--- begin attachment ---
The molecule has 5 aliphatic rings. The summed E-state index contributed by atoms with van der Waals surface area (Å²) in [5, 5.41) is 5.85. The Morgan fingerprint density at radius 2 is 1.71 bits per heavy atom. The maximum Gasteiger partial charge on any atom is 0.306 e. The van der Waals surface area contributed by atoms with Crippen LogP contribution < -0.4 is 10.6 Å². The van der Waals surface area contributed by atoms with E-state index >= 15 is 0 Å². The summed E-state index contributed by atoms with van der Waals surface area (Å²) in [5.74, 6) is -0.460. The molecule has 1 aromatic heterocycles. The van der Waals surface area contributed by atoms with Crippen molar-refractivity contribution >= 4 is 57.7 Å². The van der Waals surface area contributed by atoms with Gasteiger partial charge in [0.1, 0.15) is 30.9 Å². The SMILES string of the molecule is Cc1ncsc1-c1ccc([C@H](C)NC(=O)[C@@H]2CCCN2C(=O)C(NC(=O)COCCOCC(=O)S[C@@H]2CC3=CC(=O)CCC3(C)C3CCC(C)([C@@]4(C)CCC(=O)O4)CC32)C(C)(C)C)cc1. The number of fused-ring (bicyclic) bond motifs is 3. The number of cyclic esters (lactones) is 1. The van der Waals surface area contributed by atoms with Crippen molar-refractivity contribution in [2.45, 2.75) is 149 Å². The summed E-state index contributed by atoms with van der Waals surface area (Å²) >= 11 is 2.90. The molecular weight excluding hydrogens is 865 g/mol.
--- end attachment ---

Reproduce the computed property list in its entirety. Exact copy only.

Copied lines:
The molecule has 5 aliphatic rings. The summed E-state index contributed by atoms with van der Waals surface area (Å²) in [5, 5.41) is 5.85. The Morgan fingerprint density at radius 2 is 1.71 bits per heavy atom. The maximum Gasteiger partial charge on any atom is 0.306 e. The van der Waals surface area contributed by atoms with Crippen LogP contribution < -0.4 is 10.6 Å². The van der Waals surface area contributed by atoms with E-state index >= 15 is 0 Å². The summed E-state index contributed by atoms with van der Waals surface area (Å²) in [5.74, 6) is -0.460. The molecule has 1 aromatic heterocycles. The van der Waals surface area contributed by atoms with Crippen molar-refractivity contribution >= 4 is 57.7 Å². The van der Waals surface area contributed by atoms with Gasteiger partial charge in [0.1, 0.15) is 30.9 Å². The SMILES string of the molecule is Cc1ncsc1-c1ccc([C@H](C)NC(=O)[C@@H]2CCCN2C(=O)C(NC(=O)COCCOCC(=O)S[C@@H]2CC3=CC(=O)CCC3(C)C3CCC(C)([C@@]4(C)CCC(=O)O4)CC32)C(C)(C)C)cc1. The number of fused-ring (bicyclic) bond motifs is 3. The number of cyclic esters (lactones) is 1. The van der Waals surface area contributed by atoms with Crippen molar-refractivity contribution in [2.45, 2.75) is 149 Å². The summed E-state index contributed by atoms with van der Waals surface area (Å²) >= 11 is 2.90. The molecular weight excluding hydrogens is 865 g/mol.